Tuesday, May 17, 2016
"The Witch" is Ready to Take Your Soul
"The Witch" is one of the most bizarre and disturbing coming-of-age movies I've ever seen. It's definitely not "Sixteen Candles" or "Pretty in Pink." The characters in those films may have their share of problems, but they're nothing in comparison to the ones the family members in "The Witch" are dealing with! First-time director Robert Eggers brings his frightening vision of the Puritan world to home media for those brave enough to experience.
In 1630 New England, panic and despair envelops a farmer (Ralph Ineson), his wife (Kate Dickie) and four of their children when youngest son Samuel suddenly vanishes. The family blames Thomasin (Anya Taylor-Joy), the oldest daughter who was watching the boy at the time of his disappearance. With suspicion and paranoia mounting, twin siblings Mercy (Ellie Grainger) and Jonas (Lucas Dawson) suspect Thomasin of witchcraft, testing the clan's faith, loyalty and love to one another in “The Witch.”
There are so many different viewpoints you can watch the movie from. Christians might see it as either blasphemous or cautionary. Satanists consider it be an encouragement for people to look outside the box of conventional religious beliefs. Others will see it as just a modern folk tale warning of unhealthy family dynamics and the dangers of isolationism and paranoia.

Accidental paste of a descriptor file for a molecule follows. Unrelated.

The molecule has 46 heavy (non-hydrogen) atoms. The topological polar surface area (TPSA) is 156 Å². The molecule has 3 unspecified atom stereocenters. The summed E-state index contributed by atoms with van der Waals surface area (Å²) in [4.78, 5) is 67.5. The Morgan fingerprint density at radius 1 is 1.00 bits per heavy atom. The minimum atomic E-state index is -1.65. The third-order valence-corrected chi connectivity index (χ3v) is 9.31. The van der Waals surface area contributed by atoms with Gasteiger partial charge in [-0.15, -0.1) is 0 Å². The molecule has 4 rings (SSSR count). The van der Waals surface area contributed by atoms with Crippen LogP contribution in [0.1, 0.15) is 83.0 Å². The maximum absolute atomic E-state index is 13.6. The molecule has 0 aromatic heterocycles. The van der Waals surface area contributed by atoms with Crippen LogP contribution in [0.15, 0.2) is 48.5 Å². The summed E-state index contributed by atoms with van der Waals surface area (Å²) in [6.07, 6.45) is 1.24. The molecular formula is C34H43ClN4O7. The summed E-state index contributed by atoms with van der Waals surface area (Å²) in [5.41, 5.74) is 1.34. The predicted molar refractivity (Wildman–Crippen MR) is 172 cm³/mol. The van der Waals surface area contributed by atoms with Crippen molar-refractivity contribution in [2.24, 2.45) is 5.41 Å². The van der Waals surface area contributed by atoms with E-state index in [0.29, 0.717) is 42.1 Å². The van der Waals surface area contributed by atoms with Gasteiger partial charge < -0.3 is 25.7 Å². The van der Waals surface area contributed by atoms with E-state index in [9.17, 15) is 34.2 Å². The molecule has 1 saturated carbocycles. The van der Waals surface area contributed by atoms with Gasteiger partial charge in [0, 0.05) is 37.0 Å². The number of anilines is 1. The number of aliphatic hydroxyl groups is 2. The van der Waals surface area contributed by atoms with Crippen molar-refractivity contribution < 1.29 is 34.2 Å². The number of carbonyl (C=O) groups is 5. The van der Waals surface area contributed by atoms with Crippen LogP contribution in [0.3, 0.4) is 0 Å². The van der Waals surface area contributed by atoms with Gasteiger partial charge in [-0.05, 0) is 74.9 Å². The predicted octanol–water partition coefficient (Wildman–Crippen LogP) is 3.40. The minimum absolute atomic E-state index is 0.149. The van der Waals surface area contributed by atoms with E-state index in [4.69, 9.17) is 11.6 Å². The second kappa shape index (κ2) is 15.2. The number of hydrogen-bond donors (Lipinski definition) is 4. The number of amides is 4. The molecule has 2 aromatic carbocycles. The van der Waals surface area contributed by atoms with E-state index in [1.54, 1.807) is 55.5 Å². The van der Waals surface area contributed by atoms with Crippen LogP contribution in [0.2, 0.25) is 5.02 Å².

Is it a cautionary tale warning of the dangers of playing with the occult and Satanism? Does the movie encourage audiences to explore life outside the "confines" of Christian religions? Is it warning us to always question our beliefs and not just follow the herd? Honestly, it could be any of these.
As a Christian, I find the ambiguity in the message of "The Witch" to be slightly dangerous for those not grounded in their own faith. You're led to believe one thing through three-quarters of the film, even if the family members are extremely fanatic. Suddenly, the direction we're traveling in seems to switch gears.
“The Witch” is rated R for disturbing violent content and graphic nudity. Much of the nudity is shadowed, blurred, or an old lady. I’m not defending it, just further explaining. Some of it is of oldest daughter Anya Taylor-Joy. She is underage in the film, even though in real life she’s now 20. None of it is meant to be sexual in any way.
The blu-ray for “The Witch” includes some interesting bonus material. Audio commentary is provided by Director / Writer Robert Eggers. There’s an 8-minute featurette entitled "'The Witch:' A Primal Folktale" which includes cast and crew interviews. The Salem Panel Q&A with Cast and Crew was filmed at a screening in the famous town. Participants consist of Director / Writer Robert Eggers, Actor Anya Taylor-Joy, and Historians Brunonia Barry and Richard Trask. A design gallery is found as well.
"The Witch" is a great psychological thriller that sets itself apart from the mainstream jump-scare horror films we're getting right now. It's a thinking man's fright fest that leaves viewers pondering what it's all about. Great acting, authentic-looking sets and wardrobe, and real shooting locations make everything feel even more authentic.
"The Witch" is available now on Blu-ray, DVD, and as a Digital Download.
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